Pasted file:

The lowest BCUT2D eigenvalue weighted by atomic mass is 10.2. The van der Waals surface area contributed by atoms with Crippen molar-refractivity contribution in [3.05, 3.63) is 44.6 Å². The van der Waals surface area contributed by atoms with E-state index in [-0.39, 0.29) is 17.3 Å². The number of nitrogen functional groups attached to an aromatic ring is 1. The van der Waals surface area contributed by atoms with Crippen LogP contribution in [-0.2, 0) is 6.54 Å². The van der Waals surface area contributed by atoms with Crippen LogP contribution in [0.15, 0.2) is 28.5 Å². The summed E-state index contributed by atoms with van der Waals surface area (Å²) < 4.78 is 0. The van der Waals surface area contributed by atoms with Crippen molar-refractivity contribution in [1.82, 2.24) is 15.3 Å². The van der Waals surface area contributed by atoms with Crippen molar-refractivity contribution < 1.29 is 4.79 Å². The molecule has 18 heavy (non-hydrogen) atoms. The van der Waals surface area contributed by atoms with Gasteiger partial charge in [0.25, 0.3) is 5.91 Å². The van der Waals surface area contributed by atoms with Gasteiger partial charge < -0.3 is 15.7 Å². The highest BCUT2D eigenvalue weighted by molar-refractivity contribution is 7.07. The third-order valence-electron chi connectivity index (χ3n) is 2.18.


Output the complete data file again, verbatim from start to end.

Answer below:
The lowest BCUT2D eigenvalue weighted by atomic mass is 10.2. The van der Waals surface area contributed by atoms with Crippen molar-refractivity contribution in [3.05, 3.63) is 44.6 Å². The van der Waals surface area contributed by atoms with E-state index in [-0.39, 0.29) is 17.3 Å². The number of nitrogen functional groups attached to an aromatic ring is 1. The van der Waals surface area contributed by atoms with Crippen LogP contribution in [-0.2, 0) is 6.54 Å². The van der Waals surface area contributed by atoms with Crippen LogP contribution in [0.15, 0.2) is 28.5 Å². The summed E-state index contributed by atoms with van der Waals surface area (Å²) < 4.78 is 0. The van der Waals surface area contributed by atoms with Crippen molar-refractivity contribution in [1.82, 2.24) is 15.3 Å². The van der Waals surface area contributed by atoms with Crippen molar-refractivity contribution < 1.29 is 4.79 Å². The molecule has 18 heavy (non-hydrogen) atoms. The van der Waals surface area contributed by atoms with Gasteiger partial charge in [0.25, 0.3) is 5.91 Å². The van der Waals surface area contributed by atoms with Gasteiger partial charge < -0.3 is 15.7 Å². The highest BCUT2D eigenvalue weighted by molar-refractivity contribution is 7.07. The third-order valence-electron chi connectivity index (χ3n) is 2.18.